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The Hollow Order

6 21 4

There they were, meeting in Beijing on February 4: Chinese President Xi Jinping and Russian President Vladimir Putin. Shortly before the start of the 2022 Winter Olympics, the two leaders released a remarkable 5,300-word joint statement about how the partnership between China and Russia would have “no limits.” The document went on at length about the two nations’ commitment to democracy. It called for a universalist and open world order, with the United Nations at the center. It stressed a commitment to international law, inclusiveness, and common values. It did all this even though Russia, as Xi and Putin both knew, was sending tanks and missile launchers to the Ukrainian border.

By comparison, the September 1940 joint statement issued by Germany, Italy, and Japan was a model of candor. The Axis powers were at least truthful when they announced that it was “their prime purpose to establish and maintain a new order of things.” Russia, meanwhile, has described its war against Ukraine as one of liberation. It decided that the country’s Jewish president was a Nazi. It declared that there was really no such thing as “Ukraine.” And it argued that a NATO alliance with a U.S. force commitment in Europe that was only one-seventh as large as it had been at the height of the Cold War was now an existential threat.

In their statement, China and Russia achieved peak hypocrisy. But the existing world order, which aspired to build a global commonwealth, had already been failing. The free world’s leaders had long ago started favoring performative commitments over the real action needed to safeguard the planet from crises. They expanded NATO without meaningfully responding to increasing Russian aggression. Distracted and chastened by misadventures in the Muslim world, Washington in particular disengaged from practical deeds, even as its rhetorical commitment to the international order varied. The United States’ high defense spending had more to do with satisfying domestic constituencies than with supporting any positive strategy. The world’s transition from fossil fuels to renewable energy sources was based on hollow pledges and private action. As support for globalization waned, the United States and other countries retreated from trade agreements and neglected international institutions for civilian and common economic action. The world’s drive in the early years of this century to improve global health and human development petered out.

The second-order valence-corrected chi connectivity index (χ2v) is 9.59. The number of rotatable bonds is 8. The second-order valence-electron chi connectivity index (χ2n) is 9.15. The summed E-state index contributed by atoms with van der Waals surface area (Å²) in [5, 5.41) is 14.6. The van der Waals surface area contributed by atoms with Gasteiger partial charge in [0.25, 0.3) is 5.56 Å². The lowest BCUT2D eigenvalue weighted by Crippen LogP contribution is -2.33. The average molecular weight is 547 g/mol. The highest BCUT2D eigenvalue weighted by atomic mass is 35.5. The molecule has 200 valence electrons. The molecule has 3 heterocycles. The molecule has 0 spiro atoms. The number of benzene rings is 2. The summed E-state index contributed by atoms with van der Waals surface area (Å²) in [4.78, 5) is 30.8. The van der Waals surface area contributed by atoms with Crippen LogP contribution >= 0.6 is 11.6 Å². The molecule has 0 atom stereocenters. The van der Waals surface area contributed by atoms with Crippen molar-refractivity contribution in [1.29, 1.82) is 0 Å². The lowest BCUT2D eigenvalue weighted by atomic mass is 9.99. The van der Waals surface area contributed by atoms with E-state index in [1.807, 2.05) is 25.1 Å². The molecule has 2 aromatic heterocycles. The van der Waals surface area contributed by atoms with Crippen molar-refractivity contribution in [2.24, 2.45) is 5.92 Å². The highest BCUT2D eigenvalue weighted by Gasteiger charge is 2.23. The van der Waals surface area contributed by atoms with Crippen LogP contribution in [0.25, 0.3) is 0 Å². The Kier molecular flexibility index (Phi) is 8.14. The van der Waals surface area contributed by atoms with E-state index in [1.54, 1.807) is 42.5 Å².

The emptiness of the supposed international system was especially obvious at the end of 2019, when the COVID-19 pandemic broke out. Charged with unprecedented global responsibilities, China and the United States stepped down, not up. Beijing withheld crucial information about the outbreak. Washington withdrew from the World Health Organization just when it most needed U.S. leadership. Wealthy countries began a mad scramble to develop vaccines, but they moved too slowly to create other treatments and hoarded whatever shots and therapeutics pharmaceutical companies could produce, leaving the rest of the world behind. The best estimates suggest that the virus caused about 15 to 20 million deaths and trillions of dollars of economic damage.

By the spring of 2020, “for all practical purposes the G7 ceased to exist,” wrote the foreign policy experts Colin Kahl and Thomas Wright in August 2021. “Pandemic politics,” they continued, “ultimately dealt the final blow to the old international order.”

Six months after they published those words, Russia invaded Ukraine. It was an attack that could truly have buried the old system, as Moscow believed it would. Yet Ukraine’s inspiring fight has helped the G-7 roar back to life. Its members have organized an economic counteroffensive, and they have joined a coalition providing military aid. Amid the wreckage of so many past hopes, it is possible to imagine a reconstructed world order emerging from this crisis.